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On April 26, a nearly 500-foot stretch of dock owned by top executives at Eastern Fisheries collapsed into the New Bedford harbor. It was the second such collapse in just six months — the first of which hospitalized two workers and has since caused significant challenges for some businesses operating at the port. 

The sudden dock collapses have left waterfront business owners and city officials asking: what are the causes, who is responsible, and is it safe to operate heavy machinery on the busy but dilapidated northern wharf?

The city says the aging port needs an overhaul. It’s a challenging feat. Facing the costs, the Port Authority has sold some properties in recent years, transferring the burden of expensive repairs to the companies that use the infrastructure. But the patchwork of public and private properties along the northern wharf makes it difficult to carry out one comprehensive overhaul.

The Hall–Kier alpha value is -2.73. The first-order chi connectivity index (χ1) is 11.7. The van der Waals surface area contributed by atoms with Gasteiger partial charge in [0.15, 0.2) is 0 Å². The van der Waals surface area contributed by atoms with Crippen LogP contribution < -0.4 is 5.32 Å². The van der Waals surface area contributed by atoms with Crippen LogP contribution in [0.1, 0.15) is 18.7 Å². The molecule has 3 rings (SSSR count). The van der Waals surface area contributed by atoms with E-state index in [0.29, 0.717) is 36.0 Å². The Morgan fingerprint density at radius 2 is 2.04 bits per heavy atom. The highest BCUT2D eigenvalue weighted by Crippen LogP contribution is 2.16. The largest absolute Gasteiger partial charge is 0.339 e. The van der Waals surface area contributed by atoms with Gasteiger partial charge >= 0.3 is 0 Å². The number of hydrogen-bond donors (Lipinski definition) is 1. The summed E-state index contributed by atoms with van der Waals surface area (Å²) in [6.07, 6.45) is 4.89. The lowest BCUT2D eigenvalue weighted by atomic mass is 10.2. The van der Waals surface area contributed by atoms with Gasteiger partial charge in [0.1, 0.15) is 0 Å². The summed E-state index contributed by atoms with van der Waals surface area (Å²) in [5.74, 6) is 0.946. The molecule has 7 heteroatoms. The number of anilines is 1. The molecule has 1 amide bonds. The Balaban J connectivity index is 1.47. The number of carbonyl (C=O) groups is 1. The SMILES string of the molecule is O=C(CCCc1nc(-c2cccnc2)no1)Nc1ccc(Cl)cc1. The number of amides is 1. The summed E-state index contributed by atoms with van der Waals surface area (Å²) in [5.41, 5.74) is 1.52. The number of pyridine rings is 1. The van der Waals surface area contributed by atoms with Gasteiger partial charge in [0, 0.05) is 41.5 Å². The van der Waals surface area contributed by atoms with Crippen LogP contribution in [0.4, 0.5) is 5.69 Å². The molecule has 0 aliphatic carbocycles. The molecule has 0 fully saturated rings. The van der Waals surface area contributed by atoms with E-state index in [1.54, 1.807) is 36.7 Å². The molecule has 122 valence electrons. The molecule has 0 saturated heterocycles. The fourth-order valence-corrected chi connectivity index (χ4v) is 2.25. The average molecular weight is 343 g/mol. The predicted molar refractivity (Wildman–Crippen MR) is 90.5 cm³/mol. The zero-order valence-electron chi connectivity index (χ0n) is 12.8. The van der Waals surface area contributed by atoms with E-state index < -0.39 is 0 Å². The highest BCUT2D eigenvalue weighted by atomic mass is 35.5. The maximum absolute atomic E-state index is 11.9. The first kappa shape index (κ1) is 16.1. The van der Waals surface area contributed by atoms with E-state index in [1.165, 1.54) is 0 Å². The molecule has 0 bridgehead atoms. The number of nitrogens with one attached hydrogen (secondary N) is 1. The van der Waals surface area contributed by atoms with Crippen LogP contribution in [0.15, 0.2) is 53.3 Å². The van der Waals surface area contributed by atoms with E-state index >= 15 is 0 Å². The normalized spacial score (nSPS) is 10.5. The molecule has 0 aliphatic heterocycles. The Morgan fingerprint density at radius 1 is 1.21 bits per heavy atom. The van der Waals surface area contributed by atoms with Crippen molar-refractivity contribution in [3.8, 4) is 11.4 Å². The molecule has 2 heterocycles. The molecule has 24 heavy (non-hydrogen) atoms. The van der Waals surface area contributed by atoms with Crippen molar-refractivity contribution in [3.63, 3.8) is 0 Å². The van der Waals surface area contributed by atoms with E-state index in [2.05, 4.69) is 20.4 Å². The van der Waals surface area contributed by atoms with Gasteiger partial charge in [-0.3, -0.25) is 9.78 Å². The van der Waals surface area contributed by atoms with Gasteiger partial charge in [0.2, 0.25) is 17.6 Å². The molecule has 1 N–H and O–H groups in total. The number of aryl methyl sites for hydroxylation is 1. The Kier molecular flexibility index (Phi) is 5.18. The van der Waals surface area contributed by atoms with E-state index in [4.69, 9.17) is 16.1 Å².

Until a few years ago, the city owned all three waterfront parcels between Hervey Tichon Avenue and Antonio Costa Avenue. But in 2018, looking at expensive and urgent repairs, the city sold two parcels, each just under 3 acres, to the real estate group acting on behalf of Eastern Fisheries, which previously held a 99-year lease with the city. Each sold for about $1 million. 

The city, the New Bedford Port Authority and Eastern Fisheries have long known about the bulkhead’s deteriorating condition. The city contracted an inspection of the properties in 2018, which found the pier spanning all three properties to be in “poor condition” and that “some piles were observed to be completely deteriorated.” 

Management of Eastern Fisheries wrote in its proposal to buy the properties that, although the bulkhead “is currently in a serious state of disrepair . . . Eastern and their related entities have the financial wherewithal to purchase, repair and maintain the properties in question.” Since then, Eastern Fisheries has contracted Mohawk Northeast to make the necessary repairs. But the bulkhead collapsed nonetheless.